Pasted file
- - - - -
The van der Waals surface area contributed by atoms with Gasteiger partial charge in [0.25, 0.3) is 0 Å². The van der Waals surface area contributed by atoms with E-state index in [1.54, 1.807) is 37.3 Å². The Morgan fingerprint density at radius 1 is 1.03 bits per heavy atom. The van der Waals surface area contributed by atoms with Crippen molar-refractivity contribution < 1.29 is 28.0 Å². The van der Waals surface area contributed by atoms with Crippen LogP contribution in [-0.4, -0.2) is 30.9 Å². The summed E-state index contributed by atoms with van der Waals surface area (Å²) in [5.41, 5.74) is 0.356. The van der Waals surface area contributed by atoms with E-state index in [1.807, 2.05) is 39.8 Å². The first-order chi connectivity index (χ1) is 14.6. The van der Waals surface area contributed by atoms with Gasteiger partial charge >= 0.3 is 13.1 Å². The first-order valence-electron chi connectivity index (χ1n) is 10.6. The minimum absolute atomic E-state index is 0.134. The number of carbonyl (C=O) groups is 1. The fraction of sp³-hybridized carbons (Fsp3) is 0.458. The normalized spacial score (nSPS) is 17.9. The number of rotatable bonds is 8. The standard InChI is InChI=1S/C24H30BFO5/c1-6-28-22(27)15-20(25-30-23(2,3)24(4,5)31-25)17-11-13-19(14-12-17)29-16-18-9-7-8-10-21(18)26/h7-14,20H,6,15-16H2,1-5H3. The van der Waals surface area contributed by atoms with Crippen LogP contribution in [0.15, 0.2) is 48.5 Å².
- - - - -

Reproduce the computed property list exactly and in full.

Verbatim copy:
The van der Waals surface area contributed by atoms with Gasteiger partial charge in [0.25, 0.3) is 0 Å². The van der Waals surface area contributed by atoms with E-state index in [1.54, 1.807) is 37.3 Å². The Morgan fingerprint density at radius 1 is 1.03 bits per heavy atom. The van der Waals surface area contributed by atoms with Crippen molar-refractivity contribution < 1.29 is 28.0 Å². The van der Waals surface area contributed by atoms with Crippen LogP contribution in [-0.4, -0.2) is 30.9 Å². The summed E-state index contributed by atoms with van der Waals surface area (Å²) in [5.41, 5.74) is 0.356. The van der Waals surface area contributed by atoms with E-state index in [1.807, 2.05) is 39.8 Å². The first-order chi connectivity index (χ1) is 14.6. The van der Waals surface area contributed by atoms with Gasteiger partial charge >= 0.3 is 13.1 Å². The first-order valence-electron chi connectivity index (χ1n) is 10.6. The minimum absolute atomic E-state index is 0.134. The number of carbonyl (C=O) groups is 1. The fraction of sp³-hybridized carbons (Fsp3) is 0.458. The normalized spacial score (nSPS) is 17.9. The number of rotatable bonds is 8. The standard InChI is InChI=1S/C24H30BFO5/c1-6-28-22(27)15-20(25-30-23(2,3)24(4,5)31-25)17-11-13-19(14-12-17)29-16-18-9-7-8-10-21(18)26/h7-14,20H,6,15-16H2,1-5H3. The van der Waals surface area contributed by atoms with Crippen LogP contribution in [0.15, 0.2) is 48.5 Å².